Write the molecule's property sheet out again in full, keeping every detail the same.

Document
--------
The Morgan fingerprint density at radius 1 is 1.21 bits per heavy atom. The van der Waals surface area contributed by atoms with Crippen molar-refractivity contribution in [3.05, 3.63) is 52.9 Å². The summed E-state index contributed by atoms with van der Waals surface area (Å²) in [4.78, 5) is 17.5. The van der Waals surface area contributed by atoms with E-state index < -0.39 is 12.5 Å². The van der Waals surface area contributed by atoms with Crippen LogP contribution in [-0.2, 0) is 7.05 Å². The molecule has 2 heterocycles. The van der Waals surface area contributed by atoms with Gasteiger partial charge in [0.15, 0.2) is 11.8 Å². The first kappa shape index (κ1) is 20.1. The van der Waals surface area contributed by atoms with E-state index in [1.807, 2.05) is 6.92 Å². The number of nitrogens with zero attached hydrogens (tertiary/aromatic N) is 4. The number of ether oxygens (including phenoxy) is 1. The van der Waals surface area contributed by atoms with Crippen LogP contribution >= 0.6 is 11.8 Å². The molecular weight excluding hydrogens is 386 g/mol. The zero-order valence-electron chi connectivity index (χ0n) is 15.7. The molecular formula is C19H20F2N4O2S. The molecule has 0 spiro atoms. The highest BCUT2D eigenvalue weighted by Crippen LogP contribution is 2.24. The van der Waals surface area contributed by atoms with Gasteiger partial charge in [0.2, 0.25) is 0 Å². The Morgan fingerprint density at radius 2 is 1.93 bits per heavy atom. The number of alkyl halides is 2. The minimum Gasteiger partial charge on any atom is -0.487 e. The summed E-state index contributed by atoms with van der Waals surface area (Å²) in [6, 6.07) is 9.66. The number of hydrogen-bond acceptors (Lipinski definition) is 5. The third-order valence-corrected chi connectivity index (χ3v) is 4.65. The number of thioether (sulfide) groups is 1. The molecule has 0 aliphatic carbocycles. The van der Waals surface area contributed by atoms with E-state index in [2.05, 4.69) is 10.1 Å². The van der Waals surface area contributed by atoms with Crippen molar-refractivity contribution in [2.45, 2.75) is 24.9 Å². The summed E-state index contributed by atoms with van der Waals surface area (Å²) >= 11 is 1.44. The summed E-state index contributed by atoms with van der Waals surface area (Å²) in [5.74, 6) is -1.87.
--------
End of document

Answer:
The Morgan fingerprint density at radius 1 is 1.21 bits per heavy atom. The van der Waals surface area contributed by atoms with Crippen molar-refractivity contribution in [3.05, 3.63) is 52.9 Å². The summed E-state index contributed by atoms with van der Waals surface area (Å²) in [4.78, 5) is 17.5. The van der Waals surface area contributed by atoms with E-state index < -0.39 is 12.5 Å². The van der Waals surface area contributed by atoms with Crippen LogP contribution in [-0.2, 0) is 7.05 Å². The molecule has 2 heterocycles. The van der Waals surface area contributed by atoms with Gasteiger partial charge in [0.15, 0.2) is 11.8 Å². The first kappa shape index (κ1) is 20.1. The van der Waals surface area contributed by atoms with E-state index in [1.807, 2.05) is 6.92 Å². The number of nitrogens with zero attached hydrogens (tertiary/aromatic N) is 4. The number of ether oxygens (including phenoxy) is 1. The van der Waals surface area contributed by atoms with Crippen LogP contribution >= 0.6 is 11.8 Å². The molecular weight excluding hydrogens is 386 g/mol. The zero-order valence-electron chi connectivity index (χ0n) is 15.7. The molecular formula is C19H20F2N4O2S. The molecule has 0 spiro atoms. The highest BCUT2D eigenvalue weighted by Crippen LogP contribution is 2.24. The van der Waals surface area contributed by atoms with Gasteiger partial charge in [0.2, 0.25) is 0 Å². The Morgan fingerprint density at radius 2 is 1.93 bits per heavy atom. The number of alkyl halides is 2. The minimum Gasteiger partial charge on any atom is -0.487 e. The summed E-state index contributed by atoms with van der Waals surface area (Å²) in [6, 6.07) is 9.66. The number of hydrogen-bond acceptors (Lipinski definition) is 5. The third-order valence-corrected chi connectivity index (χ3v) is 4.65. The number of thioether (sulfide) groups is 1. The molecule has 0 aliphatic carbocycles. The van der Waals surface area contributed by atoms with E-state index in [2.05, 4.69) is 10.1 Å². The van der Waals surface area contributed by atoms with Crippen molar-refractivity contribution in [2.45, 2.75) is 24.9 Å². The summed E-state index contributed by atoms with van der Waals surface area (Å²) >= 11 is 1.44. The summed E-state index contributed by atoms with van der Waals surface area (Å²) in [5.74, 6) is -1.87.